Test for Fetal Abnormalities Finds Maternal Cancer

Neil Osterweil

March 06, 2015

LA JOLLA, California — Eunice Lee had a blood test to check for fetal abnormalities in her high-risk pregnancy, but the results astonished her by suggesting more about her own health than her baby's.

Geneticists using a commercial assay to screen for fetal mutations instead found evidence that the expecting mother was harboring an undetected colon tumor.

"I feel like the luckiest person alive," Dr Lee, a San Francisco-based anesthesiologist, told a rapt audience here at the Future of Genomic Medicine VIII.

Although the fetal assay was not designed to detect cancer, it picked up abnormal genetic signals from circulating tumor DNA that the geneticists determined almost certainly came from Dr Lee. When she was 15 weeks pregnant, she underwent a whole-body MRI scan and a 7 cm tumor in the sigmoid colon was detected.

Dr Lee asked her obstetrician whether it would be possible to delay the surgery until after she had the baby. The answer was, "no, this has to come out today."

"Before I knew it, I was dressed in a hospital gown in the hospital that I work at, getting my IV started," said Dr Lee.

With laparoscopic resection, the surgeons were able to completely remove the tumor. Postsurgical staging showed that it was T3N0M0 colon cancer.

Dr Lee is one of more than 40 women who have undergone fetal screening with MaterniT21 (Sequenom) whose blood showed DNA abnormalities suspicious for incidental cancers or other diseases, said Dirk van den Boom, PhD, chief scientific and strategy officer at Sequenom.

The assay uses DNA sequencing to match samples from circulating cell-free DNA with the chromosomes they came from. The geneticists can then generate a Z-score, a mathematical representation of deviation from the norm that, above or below a prespecified level, can indicate an abnormality in a chromosome of interest.

The abnormalities seen are not diagnostic of cancer, Dr van den Boom explained. They could come from systemic lupus erythematosus, organ transplant rejection, or other causes, but test results in several cases have come back suggestive of various malignancies. To date, Sequenom is not aware of any false-positive results.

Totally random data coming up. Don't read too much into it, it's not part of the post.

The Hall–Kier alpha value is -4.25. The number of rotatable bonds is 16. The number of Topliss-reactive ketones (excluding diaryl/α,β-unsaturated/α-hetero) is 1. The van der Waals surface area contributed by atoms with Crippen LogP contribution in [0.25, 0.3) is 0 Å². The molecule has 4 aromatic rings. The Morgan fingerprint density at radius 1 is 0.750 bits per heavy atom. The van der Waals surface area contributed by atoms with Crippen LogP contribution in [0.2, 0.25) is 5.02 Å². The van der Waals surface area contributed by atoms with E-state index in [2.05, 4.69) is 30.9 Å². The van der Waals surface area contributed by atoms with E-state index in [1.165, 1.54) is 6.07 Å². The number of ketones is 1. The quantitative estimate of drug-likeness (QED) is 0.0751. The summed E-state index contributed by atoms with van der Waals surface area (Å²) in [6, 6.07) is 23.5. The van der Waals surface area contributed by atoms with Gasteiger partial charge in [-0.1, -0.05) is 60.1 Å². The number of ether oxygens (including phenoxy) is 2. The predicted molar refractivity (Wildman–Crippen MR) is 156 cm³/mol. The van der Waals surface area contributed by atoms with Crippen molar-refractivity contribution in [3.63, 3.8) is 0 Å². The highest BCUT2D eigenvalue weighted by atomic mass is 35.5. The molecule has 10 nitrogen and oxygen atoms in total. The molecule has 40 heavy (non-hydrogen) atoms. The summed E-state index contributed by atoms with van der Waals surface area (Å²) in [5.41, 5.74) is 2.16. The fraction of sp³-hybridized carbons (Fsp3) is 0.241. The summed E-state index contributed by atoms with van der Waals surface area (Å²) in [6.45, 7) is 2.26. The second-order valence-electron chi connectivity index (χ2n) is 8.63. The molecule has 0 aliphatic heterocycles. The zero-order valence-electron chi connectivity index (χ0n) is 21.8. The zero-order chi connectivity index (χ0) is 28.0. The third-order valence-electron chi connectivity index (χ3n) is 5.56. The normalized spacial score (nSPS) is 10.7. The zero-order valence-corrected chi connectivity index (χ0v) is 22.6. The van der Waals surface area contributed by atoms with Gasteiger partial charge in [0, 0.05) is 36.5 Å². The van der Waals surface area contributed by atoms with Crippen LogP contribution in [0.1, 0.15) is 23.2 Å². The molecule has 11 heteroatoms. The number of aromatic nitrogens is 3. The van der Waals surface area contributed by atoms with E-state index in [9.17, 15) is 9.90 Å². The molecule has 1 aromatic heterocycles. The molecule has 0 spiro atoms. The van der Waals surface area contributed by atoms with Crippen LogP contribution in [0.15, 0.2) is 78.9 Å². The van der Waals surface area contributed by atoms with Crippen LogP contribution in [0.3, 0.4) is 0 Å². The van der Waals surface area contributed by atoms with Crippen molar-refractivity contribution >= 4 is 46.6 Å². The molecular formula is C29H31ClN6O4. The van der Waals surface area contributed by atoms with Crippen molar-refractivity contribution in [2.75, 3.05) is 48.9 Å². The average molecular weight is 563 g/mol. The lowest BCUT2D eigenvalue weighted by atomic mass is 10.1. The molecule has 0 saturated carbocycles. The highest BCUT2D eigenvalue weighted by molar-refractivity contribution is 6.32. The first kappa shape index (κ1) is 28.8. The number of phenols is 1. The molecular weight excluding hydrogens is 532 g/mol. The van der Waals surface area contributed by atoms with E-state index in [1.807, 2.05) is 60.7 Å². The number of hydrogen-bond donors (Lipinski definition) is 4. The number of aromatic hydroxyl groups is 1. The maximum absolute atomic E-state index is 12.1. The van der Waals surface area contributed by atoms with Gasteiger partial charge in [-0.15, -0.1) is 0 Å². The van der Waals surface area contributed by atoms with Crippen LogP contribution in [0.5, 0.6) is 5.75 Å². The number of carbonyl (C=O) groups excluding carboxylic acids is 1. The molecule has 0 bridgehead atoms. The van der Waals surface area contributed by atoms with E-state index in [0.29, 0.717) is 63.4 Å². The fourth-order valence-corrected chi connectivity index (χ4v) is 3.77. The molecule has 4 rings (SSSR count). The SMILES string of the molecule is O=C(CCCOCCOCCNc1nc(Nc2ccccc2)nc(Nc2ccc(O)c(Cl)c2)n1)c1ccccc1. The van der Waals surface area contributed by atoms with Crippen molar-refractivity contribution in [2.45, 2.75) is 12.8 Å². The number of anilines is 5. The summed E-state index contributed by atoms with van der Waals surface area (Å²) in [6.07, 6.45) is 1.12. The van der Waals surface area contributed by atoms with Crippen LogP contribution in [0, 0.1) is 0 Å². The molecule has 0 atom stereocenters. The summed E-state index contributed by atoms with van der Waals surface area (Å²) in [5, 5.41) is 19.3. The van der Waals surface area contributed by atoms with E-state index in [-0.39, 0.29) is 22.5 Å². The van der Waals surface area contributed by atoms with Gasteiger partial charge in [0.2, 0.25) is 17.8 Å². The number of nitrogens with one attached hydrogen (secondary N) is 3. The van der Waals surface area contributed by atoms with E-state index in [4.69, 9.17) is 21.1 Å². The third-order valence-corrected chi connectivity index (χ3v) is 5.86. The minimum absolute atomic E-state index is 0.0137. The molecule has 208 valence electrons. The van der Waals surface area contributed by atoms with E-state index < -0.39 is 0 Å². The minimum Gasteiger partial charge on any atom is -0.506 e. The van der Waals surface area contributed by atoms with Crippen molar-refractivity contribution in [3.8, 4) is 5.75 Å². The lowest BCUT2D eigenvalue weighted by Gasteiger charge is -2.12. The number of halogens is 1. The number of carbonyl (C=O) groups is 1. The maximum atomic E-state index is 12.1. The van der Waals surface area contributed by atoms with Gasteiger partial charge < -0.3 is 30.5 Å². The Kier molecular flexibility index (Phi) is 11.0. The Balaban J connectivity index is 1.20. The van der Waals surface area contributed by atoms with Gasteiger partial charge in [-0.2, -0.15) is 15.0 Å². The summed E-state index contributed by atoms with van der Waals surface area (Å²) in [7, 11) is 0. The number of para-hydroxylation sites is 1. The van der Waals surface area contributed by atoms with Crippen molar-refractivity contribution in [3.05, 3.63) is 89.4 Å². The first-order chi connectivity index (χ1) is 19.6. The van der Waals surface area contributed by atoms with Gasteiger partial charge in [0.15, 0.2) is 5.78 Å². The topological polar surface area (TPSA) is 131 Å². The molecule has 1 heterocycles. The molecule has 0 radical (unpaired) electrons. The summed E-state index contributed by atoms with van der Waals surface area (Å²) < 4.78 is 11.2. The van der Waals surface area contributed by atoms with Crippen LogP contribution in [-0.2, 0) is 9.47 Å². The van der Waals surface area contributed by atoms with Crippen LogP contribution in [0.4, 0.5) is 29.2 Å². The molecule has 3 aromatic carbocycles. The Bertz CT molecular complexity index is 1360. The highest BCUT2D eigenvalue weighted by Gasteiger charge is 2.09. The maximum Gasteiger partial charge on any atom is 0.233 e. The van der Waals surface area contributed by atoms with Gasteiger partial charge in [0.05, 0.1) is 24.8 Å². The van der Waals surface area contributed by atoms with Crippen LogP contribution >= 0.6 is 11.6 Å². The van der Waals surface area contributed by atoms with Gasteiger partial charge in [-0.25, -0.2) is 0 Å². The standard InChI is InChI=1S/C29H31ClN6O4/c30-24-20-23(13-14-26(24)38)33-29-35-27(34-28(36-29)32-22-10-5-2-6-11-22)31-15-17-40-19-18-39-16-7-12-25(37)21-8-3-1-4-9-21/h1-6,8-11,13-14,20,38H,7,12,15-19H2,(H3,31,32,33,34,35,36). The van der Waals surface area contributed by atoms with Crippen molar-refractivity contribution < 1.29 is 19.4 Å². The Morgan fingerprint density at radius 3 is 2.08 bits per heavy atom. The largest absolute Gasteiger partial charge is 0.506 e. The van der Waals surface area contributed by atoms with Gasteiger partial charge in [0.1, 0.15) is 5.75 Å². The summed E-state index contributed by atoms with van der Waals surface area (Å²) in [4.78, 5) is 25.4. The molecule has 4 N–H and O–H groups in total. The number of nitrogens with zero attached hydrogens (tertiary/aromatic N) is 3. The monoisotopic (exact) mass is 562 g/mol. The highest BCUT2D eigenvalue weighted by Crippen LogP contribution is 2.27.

New Tests

When results from a fetal assay showed signs suggestive of Hodgkin's lymphoma, investigators from the University of Leuven in Belgium were prompted to create a serum assay that could help detect the diagnostic but elusive Reed–Sternberg cells characteristic of Hodgkin's disease, reported Diana Bianchi, MD, executive director of the Mother Infant Research Institute at Tufts Medical Center in Boston.

"Some of these DNA tests are actually going to identify new ways of following cancer," Dr Bianchi explained.

Dr Lee and her son

Hodgkin's lymphoma has been detected with the assay in three women, one of whom was not diagnosed until 6 months after the test, according Nilesh Dharajiya, MD, laboratory director for Sequenom.

Although the assay is not designed to detect cancer, Dr Lee was tested again after surgery. The results came back normal; none of the gross chromosomal abnormalities evident in the first assay were detectable in the second.

No evidence of recurrence or residual disease has been detected at subsequent follow-ups, Dr Lee reported. She delivered a healthy boy who weighed 6 pounds 11 ounces and measured 19 inches at term.

Dr Lee has disclosed no relevant financial relationships. Dr van den Boom and Dr Dharajiya are employees of Sequenom. Dr Bianchi reports receiving honoraria and research funding from Illumina.

Future of Genomic Medicine (FoGM) VIII. Presented March 5, 2015.


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